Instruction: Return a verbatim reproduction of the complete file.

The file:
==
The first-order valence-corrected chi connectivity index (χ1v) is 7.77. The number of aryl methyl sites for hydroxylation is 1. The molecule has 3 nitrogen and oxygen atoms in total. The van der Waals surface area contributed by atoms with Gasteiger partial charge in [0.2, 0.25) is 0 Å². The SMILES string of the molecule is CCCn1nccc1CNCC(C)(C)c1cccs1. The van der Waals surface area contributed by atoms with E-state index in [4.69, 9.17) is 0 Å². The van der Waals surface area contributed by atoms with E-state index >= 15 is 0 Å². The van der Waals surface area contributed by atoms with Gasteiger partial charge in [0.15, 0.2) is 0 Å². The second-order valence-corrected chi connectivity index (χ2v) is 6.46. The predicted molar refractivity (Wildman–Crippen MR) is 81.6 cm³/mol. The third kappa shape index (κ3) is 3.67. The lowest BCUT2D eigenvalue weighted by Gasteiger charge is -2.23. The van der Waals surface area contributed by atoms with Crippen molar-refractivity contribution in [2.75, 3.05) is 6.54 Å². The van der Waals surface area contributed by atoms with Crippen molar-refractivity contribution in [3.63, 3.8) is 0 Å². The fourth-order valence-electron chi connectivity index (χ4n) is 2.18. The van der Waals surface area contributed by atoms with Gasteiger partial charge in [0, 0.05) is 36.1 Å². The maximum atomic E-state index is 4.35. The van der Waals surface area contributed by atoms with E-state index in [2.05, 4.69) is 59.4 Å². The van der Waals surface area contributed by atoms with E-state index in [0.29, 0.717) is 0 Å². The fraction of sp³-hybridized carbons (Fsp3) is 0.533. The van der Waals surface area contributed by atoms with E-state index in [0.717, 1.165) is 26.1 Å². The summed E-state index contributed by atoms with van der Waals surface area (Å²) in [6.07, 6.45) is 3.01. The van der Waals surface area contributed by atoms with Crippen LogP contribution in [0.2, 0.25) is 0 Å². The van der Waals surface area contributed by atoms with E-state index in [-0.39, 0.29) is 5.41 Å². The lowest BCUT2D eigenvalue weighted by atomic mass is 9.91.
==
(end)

The first-order valence-corrected chi connectivity index (χ1v) is 7.77. The number of aryl methyl sites for hydroxylation is 1. The molecule has 3 nitrogen and oxygen atoms in total. The van der Waals surface area contributed by atoms with Gasteiger partial charge in [0.2, 0.25) is 0 Å². The SMILES string of the molecule is CCCn1nccc1CNCC(C)(C)c1cccs1. The van der Waals surface area contributed by atoms with E-state index in [4.69, 9.17) is 0 Å². The van der Waals surface area contributed by atoms with E-state index >= 15 is 0 Å². The van der Waals surface area contributed by atoms with Gasteiger partial charge in [0.15, 0.2) is 0 Å². The second-order valence-corrected chi connectivity index (χ2v) is 6.46. The predicted molar refractivity (Wildman–Crippen MR) is 81.6 cm³/mol. The third kappa shape index (κ3) is 3.67. The lowest BCUT2D eigenvalue weighted by Gasteiger charge is -2.23. The van der Waals surface area contributed by atoms with Crippen molar-refractivity contribution in [2.75, 3.05) is 6.54 Å². The van der Waals surface area contributed by atoms with Crippen molar-refractivity contribution in [3.63, 3.8) is 0 Å². The fourth-order valence-electron chi connectivity index (χ4n) is 2.18. The van der Waals surface area contributed by atoms with Gasteiger partial charge in [0, 0.05) is 36.1 Å². The maximum atomic E-state index is 4.35. The van der Waals surface area contributed by atoms with E-state index in [2.05, 4.69) is 59.4 Å². The van der Waals surface area contributed by atoms with E-state index in [0.29, 0.717) is 0 Å². The fraction of sp³-hybridized carbons (Fsp3) is 0.533. The van der Waals surface area contributed by atoms with E-state index in [0.717, 1.165) is 26.1 Å². The summed E-state index contributed by atoms with van der Waals surface area (Å²) in [6.07, 6.45) is 3.01. The van der Waals surface area contributed by atoms with Crippen LogP contribution in [0.2, 0.25) is 0 Å². The van der Waals surface area contributed by atoms with E-state index in [-0.39, 0.29) is 5.41 Å². The lowest BCUT2D eigenvalue weighted by atomic mass is 9.91.